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Showing posts from April, 2008

FLOWERS FOR THE LAZARTE WEDDING

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For this wedding, I prepared a laid-back mix of off-white Ecuadorian roses and several ecru-shade Cymbidium orchids for the bridal bouquet. Sorry, didn't have the chance to take a closer photo because it had to be delivered to the hotel. The handle has a twin pair of cream tassels, finished off with a white, sequined fabric over a base of aqua blue ribbon.
Pomanders of white and blue and silver beads for handles.

Bouquets for the secondary sponsors. White mums and white Alstromeria.

The rest of the entourage were made out of white button mums and white cattleya. As usual, the latter was harvested from a farm in Silang, Cavite.

Thin green leaves were used to break the monotony of a mostly white floral base.


For the aisle, in lieu of the usual pedestals, we made flower balls - all of 16 inches per as requested by the bride - made of six (6) bundles of Lily of the Nile (Agapanthus) and six (6) bundles of white roses. Very nice - and terribly heavy. We had to huff and puff to get these ba…

THE LAZARTES (April 30, 2008)

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There's nothing like getting married in a ceremony setup of your own design. In this case, this split-tent setup was designed by the bride herself, an interior designer currently based in Davao City and shuttles occassionaly to Manila. As seen in earlier photos, we pre-tested this setup in two locations: here and on Plaza Gat Tayaw. This was when we didn't know yet where this wedding will be held. Back then, being unfamiliar with this setup, I thought, "Buti na yung ready". While it is true that it has been used before this event for which it was originally designed, the bride still left her stamp on it thus making it her very own. One of the delights of this setup, of course, are these floral balls - all twelve of them lining the red carpet. They were the center of attention while they were being created in Dangwa. People would occassionally come into the shop and ask how much it would cost to have these made. Anyway, the bride wanted them at least 16 inches each to…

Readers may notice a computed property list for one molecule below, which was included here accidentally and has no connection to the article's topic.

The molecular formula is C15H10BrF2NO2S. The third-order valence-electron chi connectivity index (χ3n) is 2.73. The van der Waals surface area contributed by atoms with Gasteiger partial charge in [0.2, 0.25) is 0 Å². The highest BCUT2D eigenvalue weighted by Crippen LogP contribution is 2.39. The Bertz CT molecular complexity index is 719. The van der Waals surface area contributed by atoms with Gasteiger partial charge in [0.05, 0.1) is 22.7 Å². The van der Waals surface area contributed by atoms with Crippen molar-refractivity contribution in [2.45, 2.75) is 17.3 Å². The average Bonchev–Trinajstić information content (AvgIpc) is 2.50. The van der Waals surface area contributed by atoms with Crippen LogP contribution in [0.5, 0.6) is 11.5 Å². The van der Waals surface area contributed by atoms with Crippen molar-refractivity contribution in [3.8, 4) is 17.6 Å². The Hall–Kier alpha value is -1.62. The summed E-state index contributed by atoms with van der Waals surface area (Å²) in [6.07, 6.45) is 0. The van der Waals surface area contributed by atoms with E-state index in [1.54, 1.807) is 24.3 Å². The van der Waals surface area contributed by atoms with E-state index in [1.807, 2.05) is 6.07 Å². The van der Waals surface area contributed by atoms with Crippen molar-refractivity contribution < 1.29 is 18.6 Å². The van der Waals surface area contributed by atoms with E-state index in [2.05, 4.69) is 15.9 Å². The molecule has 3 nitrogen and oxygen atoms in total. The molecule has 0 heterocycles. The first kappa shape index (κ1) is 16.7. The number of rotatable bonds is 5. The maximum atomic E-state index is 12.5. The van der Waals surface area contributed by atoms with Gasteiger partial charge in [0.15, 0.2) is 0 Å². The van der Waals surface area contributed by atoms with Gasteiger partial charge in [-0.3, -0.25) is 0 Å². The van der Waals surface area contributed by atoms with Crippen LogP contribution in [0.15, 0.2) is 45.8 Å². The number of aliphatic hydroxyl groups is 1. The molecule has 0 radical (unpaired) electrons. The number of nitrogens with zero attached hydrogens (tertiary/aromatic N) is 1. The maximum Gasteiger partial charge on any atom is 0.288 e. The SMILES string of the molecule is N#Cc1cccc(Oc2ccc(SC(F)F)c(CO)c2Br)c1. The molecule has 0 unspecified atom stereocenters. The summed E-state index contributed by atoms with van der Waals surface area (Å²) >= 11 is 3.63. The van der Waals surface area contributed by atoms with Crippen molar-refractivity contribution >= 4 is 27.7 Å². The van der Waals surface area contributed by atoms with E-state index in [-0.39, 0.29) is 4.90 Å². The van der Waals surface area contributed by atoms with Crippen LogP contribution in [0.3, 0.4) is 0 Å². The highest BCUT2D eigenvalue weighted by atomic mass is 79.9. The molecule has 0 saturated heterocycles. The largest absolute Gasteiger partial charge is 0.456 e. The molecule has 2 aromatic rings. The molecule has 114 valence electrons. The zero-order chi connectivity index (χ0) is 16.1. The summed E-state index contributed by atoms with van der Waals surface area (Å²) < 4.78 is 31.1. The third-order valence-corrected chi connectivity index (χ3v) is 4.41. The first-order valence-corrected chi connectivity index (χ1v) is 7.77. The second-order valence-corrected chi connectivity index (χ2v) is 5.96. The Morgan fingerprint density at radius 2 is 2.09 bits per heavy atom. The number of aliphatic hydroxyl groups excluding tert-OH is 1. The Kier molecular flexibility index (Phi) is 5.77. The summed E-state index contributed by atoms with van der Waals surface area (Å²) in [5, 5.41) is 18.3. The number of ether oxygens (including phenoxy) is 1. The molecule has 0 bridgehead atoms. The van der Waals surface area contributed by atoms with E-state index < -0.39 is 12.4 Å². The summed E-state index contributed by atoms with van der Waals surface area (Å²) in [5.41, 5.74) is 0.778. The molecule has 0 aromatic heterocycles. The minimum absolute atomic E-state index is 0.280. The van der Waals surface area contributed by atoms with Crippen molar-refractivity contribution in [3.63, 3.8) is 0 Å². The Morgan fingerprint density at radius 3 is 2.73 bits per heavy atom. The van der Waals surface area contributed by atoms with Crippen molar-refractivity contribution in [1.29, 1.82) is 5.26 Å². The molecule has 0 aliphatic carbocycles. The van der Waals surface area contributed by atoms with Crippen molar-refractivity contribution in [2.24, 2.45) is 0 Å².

HARVEST TIME BEGINS! (2008)

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It's finally that time of the month. Harvest time has come and the first day produced 40 kaings (traditional fruits baskets) of green mangoes. This will then be treated so the sap is removed from the skin (para flawless!) and extend shelf life. The fruits will ripen six to seven days from now and will then be ready for the markets. Antipolo mangoes with Antipolo suman, yum!


The mangoes are sorted by size in separate baskets (i.e. small, medium, and large). The leaves on top of the baskets are tags that mean that the mangoes inside are small. Each basket weighs 22 kilos.
Lunch - sinigang na isda - is cooking for the boys.

Summer greetings from the farm! My dog, Turnip, is in the background. :-) If you're interested to buy (mangoes, not my dog), please call (632) 645.6993 for orders. Enjoy!

MIRANDE - SOLIMAN (April 7, 2008)

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Today's event was born out of months of work. I'm glad to finally see it come to pass. This is also the second time that we'd be testing the new ceremony setup but this time located at the Plaza Gat Tayaw. I was imagining that it will be more difficult to do it here because there aren't enough trees to hold the wire tracks for the fabrics. We ended up hooking both ends of the wires to the neighbor's trees (yikes!).

Anyway, I liked doing it in this area because it's not as sunny and hot compared to the mango avenue near the office. It's also not as windy, which was our number one kalaban in the former venue. I like the shadows on the fabric. And it's quite airy, too! I guess the couple are just lucky to have really great weather today. I can only imagine how the nuns at the St. Clare Monastery would roll their eyes every time they receive egg gifts. I mean, seriously, how many things can one do with eggs? Let's count the ways...

I honestly try to avoid…